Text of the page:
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is danger that the demand for intellectual merit in sermons will interfere with the simplicity and directness that are the first and highest requisites in the preaching of the gospel. There is danger that sermons shall become orations, preaching a pageant, the preacher an exhibiter, and the gospel a mere motto-book. There is danger that liberality in religion and preaching, shall become licentiousness. The popular mind in its progress of refinement, is very liable to grow fastidious. The popular ear grows delicate, and religion is almost too rude for it. This vice must not be spoken ill of because it is fashionable, and grows out of the state of society. That gross sin must not be condemned, because there are some about who have been suspected of it. Some particular virtues must not be much insisted on, because the place is not very remarkable for those virtues. The preacher must not be over earnest in the cause of religion, lest he should seem to be fanatical, and some truths must not be much urged because they have grown homely, old fashioned and tame. There is danger that the strong and solemn words of truth and soberness be sacrificed to graces of style and newness of imagery. There is danger that the fervors of a holy religion be quenched in the cold dews of Castalia, and the inspiration of the muses, instead of the spirit of God, be invoked on the minister of religion and the altar of the sanctuary, and so the pulpit shut out its master and utter the oracles of false gods; the pulpit, that should be the unbiased expounder of the christian faith, the fearless and unyielding champion of an unqualified purity, a fervent piety, and a lofty and uncompromising morality, yield up the liberty of Christ, bend and

truckle to the changes of fashion, and cater to the public taste.

We have spoken of these dangers as being such as are naturally and unavoidably incident to the intellectual and religious state of the times. Whether, or how far they are realized by facts, or whether there is a probability that they will be so, we will not pretend to say. We speak of them as tendencies. Every state of society, has its peculiar dangerous tendencies, and those which we have spoken of seem to be the most obvious ones of the present time. We therefore deem it a duty to caution ourselves and others against them. We have an undoubted right to change the church into a play-house, or place of declamation, but call it no longer the temple of the Most High, the sanctuary, the gate of heaven. Mingle not the sacredness of prayer with its exhibitions ; call not its ministers the minisof Jesus of Nazareth, call not the sabbath a sabbath to the Lord.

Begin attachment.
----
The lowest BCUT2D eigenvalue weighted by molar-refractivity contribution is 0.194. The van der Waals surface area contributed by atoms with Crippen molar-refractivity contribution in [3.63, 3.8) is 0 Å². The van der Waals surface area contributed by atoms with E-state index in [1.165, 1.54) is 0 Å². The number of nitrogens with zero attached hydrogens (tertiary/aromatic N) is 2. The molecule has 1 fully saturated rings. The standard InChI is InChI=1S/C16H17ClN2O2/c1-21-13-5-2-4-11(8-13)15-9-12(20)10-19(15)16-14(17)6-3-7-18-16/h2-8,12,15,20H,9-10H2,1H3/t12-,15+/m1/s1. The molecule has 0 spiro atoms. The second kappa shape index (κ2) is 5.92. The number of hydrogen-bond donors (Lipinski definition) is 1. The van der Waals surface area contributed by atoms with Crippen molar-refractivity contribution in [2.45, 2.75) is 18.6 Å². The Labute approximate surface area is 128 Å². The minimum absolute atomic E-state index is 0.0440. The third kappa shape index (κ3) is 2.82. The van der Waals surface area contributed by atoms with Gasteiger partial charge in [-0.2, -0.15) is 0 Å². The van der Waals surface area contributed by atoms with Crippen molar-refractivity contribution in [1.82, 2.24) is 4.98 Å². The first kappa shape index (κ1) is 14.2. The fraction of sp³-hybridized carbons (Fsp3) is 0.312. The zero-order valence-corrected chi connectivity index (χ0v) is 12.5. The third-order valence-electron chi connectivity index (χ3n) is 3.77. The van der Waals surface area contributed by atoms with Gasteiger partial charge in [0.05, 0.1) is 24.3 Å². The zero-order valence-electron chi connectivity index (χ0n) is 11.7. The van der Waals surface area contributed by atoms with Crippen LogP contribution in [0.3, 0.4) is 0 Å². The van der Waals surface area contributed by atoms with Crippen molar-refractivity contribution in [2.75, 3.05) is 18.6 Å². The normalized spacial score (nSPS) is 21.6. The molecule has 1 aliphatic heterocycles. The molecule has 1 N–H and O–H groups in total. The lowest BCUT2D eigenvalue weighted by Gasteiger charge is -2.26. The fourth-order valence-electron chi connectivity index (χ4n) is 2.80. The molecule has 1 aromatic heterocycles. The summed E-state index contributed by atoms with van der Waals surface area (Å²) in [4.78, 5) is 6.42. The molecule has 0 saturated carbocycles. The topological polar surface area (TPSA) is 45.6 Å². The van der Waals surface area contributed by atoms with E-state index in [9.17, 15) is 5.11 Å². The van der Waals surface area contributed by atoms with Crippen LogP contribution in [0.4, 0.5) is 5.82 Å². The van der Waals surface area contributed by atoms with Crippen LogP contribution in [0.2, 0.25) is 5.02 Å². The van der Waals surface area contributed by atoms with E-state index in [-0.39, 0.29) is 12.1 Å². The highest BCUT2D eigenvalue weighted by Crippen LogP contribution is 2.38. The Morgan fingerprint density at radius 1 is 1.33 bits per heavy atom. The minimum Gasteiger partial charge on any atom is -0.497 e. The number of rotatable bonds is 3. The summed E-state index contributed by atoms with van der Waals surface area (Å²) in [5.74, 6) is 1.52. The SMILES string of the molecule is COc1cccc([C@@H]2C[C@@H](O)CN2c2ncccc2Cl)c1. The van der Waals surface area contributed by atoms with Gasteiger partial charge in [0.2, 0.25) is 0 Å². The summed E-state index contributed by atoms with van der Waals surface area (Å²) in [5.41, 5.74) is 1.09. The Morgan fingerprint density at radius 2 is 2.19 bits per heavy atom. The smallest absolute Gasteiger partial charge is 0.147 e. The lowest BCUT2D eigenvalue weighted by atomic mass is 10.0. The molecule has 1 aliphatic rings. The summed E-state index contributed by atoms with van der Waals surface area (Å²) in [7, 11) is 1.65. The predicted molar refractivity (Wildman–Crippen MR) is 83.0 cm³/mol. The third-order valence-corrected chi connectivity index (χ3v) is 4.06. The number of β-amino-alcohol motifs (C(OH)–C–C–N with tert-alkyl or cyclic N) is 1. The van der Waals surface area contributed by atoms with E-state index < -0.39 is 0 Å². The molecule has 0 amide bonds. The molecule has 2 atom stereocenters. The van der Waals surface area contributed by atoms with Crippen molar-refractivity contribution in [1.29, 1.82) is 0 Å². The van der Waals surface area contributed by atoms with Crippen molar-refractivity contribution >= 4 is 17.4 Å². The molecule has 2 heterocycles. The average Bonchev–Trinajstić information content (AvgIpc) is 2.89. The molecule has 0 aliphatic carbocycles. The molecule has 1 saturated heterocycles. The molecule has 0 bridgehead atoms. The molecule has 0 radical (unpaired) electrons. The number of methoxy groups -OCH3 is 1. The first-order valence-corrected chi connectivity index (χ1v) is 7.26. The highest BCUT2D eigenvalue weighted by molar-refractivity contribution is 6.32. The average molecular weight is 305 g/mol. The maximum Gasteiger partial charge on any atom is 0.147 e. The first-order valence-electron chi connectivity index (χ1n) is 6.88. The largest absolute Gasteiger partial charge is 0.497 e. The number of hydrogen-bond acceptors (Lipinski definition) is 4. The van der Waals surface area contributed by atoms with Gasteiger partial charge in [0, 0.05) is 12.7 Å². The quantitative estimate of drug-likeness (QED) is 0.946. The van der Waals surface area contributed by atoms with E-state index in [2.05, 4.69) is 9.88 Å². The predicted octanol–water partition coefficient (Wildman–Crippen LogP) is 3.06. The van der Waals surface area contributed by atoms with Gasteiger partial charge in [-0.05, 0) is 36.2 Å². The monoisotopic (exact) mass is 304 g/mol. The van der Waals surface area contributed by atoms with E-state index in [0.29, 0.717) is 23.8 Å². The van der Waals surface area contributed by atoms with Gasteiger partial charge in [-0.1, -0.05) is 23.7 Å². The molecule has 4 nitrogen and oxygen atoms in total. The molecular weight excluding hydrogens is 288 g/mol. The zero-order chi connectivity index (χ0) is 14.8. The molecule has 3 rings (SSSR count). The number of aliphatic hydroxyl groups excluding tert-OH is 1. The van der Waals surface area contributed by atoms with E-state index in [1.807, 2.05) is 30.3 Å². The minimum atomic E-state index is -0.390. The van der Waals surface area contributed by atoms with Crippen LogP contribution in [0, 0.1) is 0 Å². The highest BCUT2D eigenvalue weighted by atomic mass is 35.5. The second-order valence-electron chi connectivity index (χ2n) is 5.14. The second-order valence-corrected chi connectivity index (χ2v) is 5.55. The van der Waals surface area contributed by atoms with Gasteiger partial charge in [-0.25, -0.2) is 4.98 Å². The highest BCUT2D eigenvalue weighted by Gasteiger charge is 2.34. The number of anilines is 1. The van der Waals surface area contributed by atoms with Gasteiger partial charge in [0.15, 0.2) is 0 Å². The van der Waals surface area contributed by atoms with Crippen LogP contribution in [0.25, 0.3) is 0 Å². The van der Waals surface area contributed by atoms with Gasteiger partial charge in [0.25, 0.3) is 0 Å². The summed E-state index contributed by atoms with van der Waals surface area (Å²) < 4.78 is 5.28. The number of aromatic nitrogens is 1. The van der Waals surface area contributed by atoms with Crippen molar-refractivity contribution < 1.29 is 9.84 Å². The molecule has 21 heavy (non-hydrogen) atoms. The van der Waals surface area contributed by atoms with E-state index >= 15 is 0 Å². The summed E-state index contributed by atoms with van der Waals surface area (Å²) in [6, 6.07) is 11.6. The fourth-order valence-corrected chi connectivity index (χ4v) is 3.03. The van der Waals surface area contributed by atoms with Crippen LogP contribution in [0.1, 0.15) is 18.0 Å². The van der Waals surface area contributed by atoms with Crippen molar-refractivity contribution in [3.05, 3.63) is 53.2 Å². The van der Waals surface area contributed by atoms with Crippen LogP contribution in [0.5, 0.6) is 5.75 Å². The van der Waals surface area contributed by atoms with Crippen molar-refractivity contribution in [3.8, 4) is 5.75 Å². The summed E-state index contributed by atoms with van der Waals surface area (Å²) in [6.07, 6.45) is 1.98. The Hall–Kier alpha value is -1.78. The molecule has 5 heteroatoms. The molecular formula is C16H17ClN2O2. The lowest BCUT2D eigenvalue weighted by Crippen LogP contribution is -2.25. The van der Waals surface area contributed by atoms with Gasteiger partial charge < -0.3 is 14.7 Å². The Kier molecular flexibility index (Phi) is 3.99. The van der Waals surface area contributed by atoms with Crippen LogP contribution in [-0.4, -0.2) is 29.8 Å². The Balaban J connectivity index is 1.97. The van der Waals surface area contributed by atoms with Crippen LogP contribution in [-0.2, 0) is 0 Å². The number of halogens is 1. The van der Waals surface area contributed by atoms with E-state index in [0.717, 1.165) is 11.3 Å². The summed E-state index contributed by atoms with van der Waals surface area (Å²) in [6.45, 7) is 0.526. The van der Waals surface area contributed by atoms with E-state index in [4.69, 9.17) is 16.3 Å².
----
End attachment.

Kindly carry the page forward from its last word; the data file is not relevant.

We have not spoken thus in order to justify a barren, narrow, exclusive sort of preaching, as if there must be no images or allusions, or trains of thought, that are not borrowed from the Bible, or cannot be dressed in phrases of scripture. That is a bigoted and indolent reverence for the Bible, which leaves no liberty to the powers

and resources of the mind. The waters of pure religion that flow forth from the throne of God to enrich and sanctify and save the world, come in no single channel. The Bible, the revelation of Christ is one, and a most full and glorious one, but not the only. Nature, the holy works of God, with all that is beautiful and grand, gentle and solemn in thein ; history with its instructions, warnings and encouragements; Providence with its awakening and directing dealings ; the pure spontaneous sentiments of our own bosoms—all these, equally divine and heavenly, lend their streams to quicken and nurture within us a spirit that makes us religious, and leads us to God and felicity. Let him that would be a faithful and effective minister of religion, as far as in him lies, seek power and beauty and interest from all the sources that God has opened to the eye of a free mind ; from the heavens and the earth, from within, from the past, the passing and the future ; we only say let the gospel of Christ, with the spirit that breathes and the truths that speak from its pages, overshadow and possess him and be to him as an ark of the Lord, to guide and concentrate and hallow the whole. Let this be done, and then let the intellectual taste of the age be regarded and gratified. Let its wants, so far as they can be, be satisfied. Thus shall the purposes of the ministry be best accomplished, and the progress of the Redeemer's kingdom be identified with the progress of knowledge and refinement

G. P.

A PLEA FOR CONSISTENCY, FAMILIARLY ADDRESSED TO

UNITARIANS WHOSE FIDELITY BUT ILL ACCORDS

WITH THEIR FAITH.

It is not enough that Unitarians are as good as another class of christians we could name. They ought to